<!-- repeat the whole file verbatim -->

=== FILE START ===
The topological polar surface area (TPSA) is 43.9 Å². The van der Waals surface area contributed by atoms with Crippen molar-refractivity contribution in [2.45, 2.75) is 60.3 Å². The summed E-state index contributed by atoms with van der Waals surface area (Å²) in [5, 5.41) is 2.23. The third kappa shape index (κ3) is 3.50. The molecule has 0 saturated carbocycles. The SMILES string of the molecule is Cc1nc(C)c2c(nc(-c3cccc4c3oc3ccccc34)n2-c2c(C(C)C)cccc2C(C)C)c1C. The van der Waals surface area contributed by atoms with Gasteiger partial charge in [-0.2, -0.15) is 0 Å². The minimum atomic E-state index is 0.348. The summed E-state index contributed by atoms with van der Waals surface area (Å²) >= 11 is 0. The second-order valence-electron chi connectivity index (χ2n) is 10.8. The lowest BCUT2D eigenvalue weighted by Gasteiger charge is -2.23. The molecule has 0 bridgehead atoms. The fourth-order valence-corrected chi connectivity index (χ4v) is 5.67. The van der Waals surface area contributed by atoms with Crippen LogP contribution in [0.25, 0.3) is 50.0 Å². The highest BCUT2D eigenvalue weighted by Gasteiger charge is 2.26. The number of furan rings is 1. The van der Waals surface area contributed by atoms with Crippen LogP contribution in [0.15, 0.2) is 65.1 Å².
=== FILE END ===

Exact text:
The topological polar surface area (TPSA) is 43.9 Å². The van der Waals surface area contributed by atoms with Crippen molar-refractivity contribution in [2.45, 2.75) is 60.3 Å². The summed E-state index contributed by atoms with van der Waals surface area (Å²) in [5, 5.41) is 2.23. The third kappa shape index (κ3) is 3.50. The molecule has 0 saturated carbocycles. The SMILES string of the molecule is Cc1nc(C)c2c(nc(-c3cccc4c3oc3ccccc34)n2-c2c(C(C)C)cccc2C(C)C)c1C. The van der Waals surface area contributed by atoms with Gasteiger partial charge in [-0.2, -0.15) is 0 Å². The minimum atomic E-state index is 0.348. The summed E-state index contributed by atoms with van der Waals surface area (Å²) >= 11 is 0. The second-order valence-electron chi connectivity index (χ2n) is 10.8. The lowest BCUT2D eigenvalue weighted by Gasteiger charge is -2.23. The molecule has 0 bridgehead atoms. The fourth-order valence-corrected chi connectivity index (χ4v) is 5.67. The van der Waals surface area contributed by atoms with Crippen LogP contribution in [0.25, 0.3) is 50.0 Å². The highest BCUT2D eigenvalue weighted by Gasteiger charge is 2.26. The number of furan rings is 1. The van der Waals surface area contributed by atoms with Crippen LogP contribution in [0.15, 0.2) is 65.1 Å².